In A Flash

Surveillance data is critical in applications ranging from retail to government, and gaming to transportation. Today, video usage is moving beyond security and safety to other key business functions such as training, staffing, marketing and traffic flow. The strategic value of video data is made possible because of advancements in IP-based megapixel cameras and the intelligence of incoming video streams, which are increasingly tagged with information to improve search capabilities. But the influx in high-resolution video data combined with the greater amount of VMS features creates a significant performance challenge for video surveillance storage systems, which are the core of any surveillance deployment. Flash memory is a compelling new high-performance storage technology, but the price premium over disk drives is so large that it takes some creative thinking to make flash costeffective for mainstream surveillance environments.

In A Flash

The impact of high-resolution cameras on video storage systems is dramatic. The improved clarity and analytic capabilities so valued by security practitioners place a heavy load on the slowest component in the system—the disk drive. Similarly, tagging video with attributes such as location, time, GPS, color or motion increases the size of incoming data streams that must be captured and stored in real time.

All of this new functionality requires an innovative approach to meet the manageability, performance and cost expectations of the video surveillance market. As more security systems embrace IP infrastructure, storage vendors are incorporating more functionality in appliances to enable scalability, simplicity, and immediate and long-term savings. Today, there is a new focus on bringing technologies commonly seen in consumer-based technologies to the surveillance market to increase performance and reliability. Flash memory is one of the technologies that can benefit the market, but many see this option as cost-prohibitive for today’s budget-conscious user. In this article, we look at the pluses and minuses of flash storage and how unique approaches to the technology can boost performance when used in specific security applications.

Flash Gains Traction

You may not be aware, but flash memory is everywhere. Flash memory products are found in iPods, digital cameras, thumb drives and even game consoles, such as Wii. The technology has helped increase the development and adoption of portable devices, and it is likely to become only more affordable and better performing as time passes.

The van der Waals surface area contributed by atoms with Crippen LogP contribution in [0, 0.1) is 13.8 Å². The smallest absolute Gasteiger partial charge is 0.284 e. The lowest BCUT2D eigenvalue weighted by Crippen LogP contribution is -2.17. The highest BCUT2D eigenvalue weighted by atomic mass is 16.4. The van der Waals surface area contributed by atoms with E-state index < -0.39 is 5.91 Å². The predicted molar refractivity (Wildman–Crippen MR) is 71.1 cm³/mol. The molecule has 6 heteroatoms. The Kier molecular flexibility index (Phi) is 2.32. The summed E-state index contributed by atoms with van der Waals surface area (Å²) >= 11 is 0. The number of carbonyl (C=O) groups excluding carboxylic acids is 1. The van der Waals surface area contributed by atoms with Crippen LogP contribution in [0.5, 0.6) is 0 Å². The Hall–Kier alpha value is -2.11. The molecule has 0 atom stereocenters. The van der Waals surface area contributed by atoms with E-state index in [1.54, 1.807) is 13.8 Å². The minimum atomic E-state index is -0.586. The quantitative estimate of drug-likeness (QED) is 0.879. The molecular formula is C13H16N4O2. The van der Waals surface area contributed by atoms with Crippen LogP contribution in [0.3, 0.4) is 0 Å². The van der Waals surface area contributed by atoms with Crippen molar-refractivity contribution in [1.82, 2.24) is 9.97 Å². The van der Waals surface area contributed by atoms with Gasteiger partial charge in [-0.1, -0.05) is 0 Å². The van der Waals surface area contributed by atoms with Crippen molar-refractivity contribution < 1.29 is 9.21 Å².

Even so, flash technology is only just beginning to be used in the security and video surveillance markets, and it is used only in limited technologies, most of which are new and unique innovations. Flash brings a variety of benefits to the consumer market, but what benefits can it bring to surveillance? What is it about flash memory that makes the technology attractive, and how can it be deployed to meet the specific needs of video surveillance users?

Strength in Speed

With the name “flash,” you would expect that this chip-based storage technology is fast. And you’d be right; it is. Flash memory can be more than 100 times faster than familiar disk drives. Read and write times vary by device, but flash is especially effective when it eliminates the spin-up time of traditional mechanical disks.

Flash-based technologies deliver other benefits, as well. These solid-state devices eliminate the mechanical frailties of a disk drive spinning at thousands of revolutions per minute (rpms). Therefore, they are less likely to break when a user drops or damages the units. Flash devices are also quite quiet, which is a change from traditional spinning drives that can make quite a racket.

Considering the benefits of flash memory, the question becomes, why haven’t flash devices replaced disk drives entirely in surveillance? The answer lies in the wide disparity of cost and the difference in reliability between the two technologies.

Comparison Points

First, the price difference between flash memory devices and traditional disk-based storage is startling. A 1-TB SATA drive costs approximately $100 while a 1-TB flash drive appropriate for video surveillance is 10 to 50 times more expensive. That means 1 TB of flash can cost between $1,000 and $5,000, a substantial increase that would scare off most budget-conscious customers. Overall, that storage cost premium would add more than $500,000 to the budget of a mid-size airport installation, for example. Therefore, because of economics and budgetary needs, it is clear that flash will not be selected, or demanded, as the primary storage technology for a large-scale surveillance deployment.

While it is expected that flash devices will decrease in cost over time, disk drives will similarly drop in cost, and the delta between the technologies will remain through the end of the decade. As a result, disk drives will continue to be the primary storage solution for the huge files generated by today’s highresolution, IP-based surveillance cameras that are commonly being used in large-scale surveillance systems.

Flash on Board

Now, if a customer requires only a small amount of capacity, then a single flash chip could be an attractive option. This is why surveillance camera manufacturers are adding SD card slots— on-board storage—in particular camera models: to locally store video in distributed environments with limited retention times. We’ve seen an influx in cameras with on-board SD storage in the last year, and this is predominately due to the cost benefit. A 32 GB flash card, for example, costs approximately $40 and can store about a week’s worth of video at fairly low resolution and frame rates. Altogether, adding SD cards to 100 cameras would cost about $4,000.

There are some downsides to camera-based flash cards. The camera—and the video on the camera’s flash card—is a single point of failure that is easily subject to loss, theft or vandalism, leaving video data unprotected and at risk. Because of the risks associated with video and equipment loss, this design simply does not work for installations where video is critical for liability or regulatory issues, or those located in high-risk areas. The critical importance of video data demands that video is available at all times, and it is paramount that mission-critical systems run 24/7 and maintain a high level of performance.

With this in mind, flash attached to cameras seems more suited to small installations with limited liability exposure.

The newest idea for applying flash technology to video surveillance is to place small amounts of it as a disk drive accelerator so that more high-resolution camera channels and more tagged video can be supported with the slowest, most inexpensive disks.

The blending of flash memory for speed and spinning disk storage for economics has been difficult to achieve in the past because conventional IT storage systems required huge amounts of flash to keep up with dense, incoming video streams.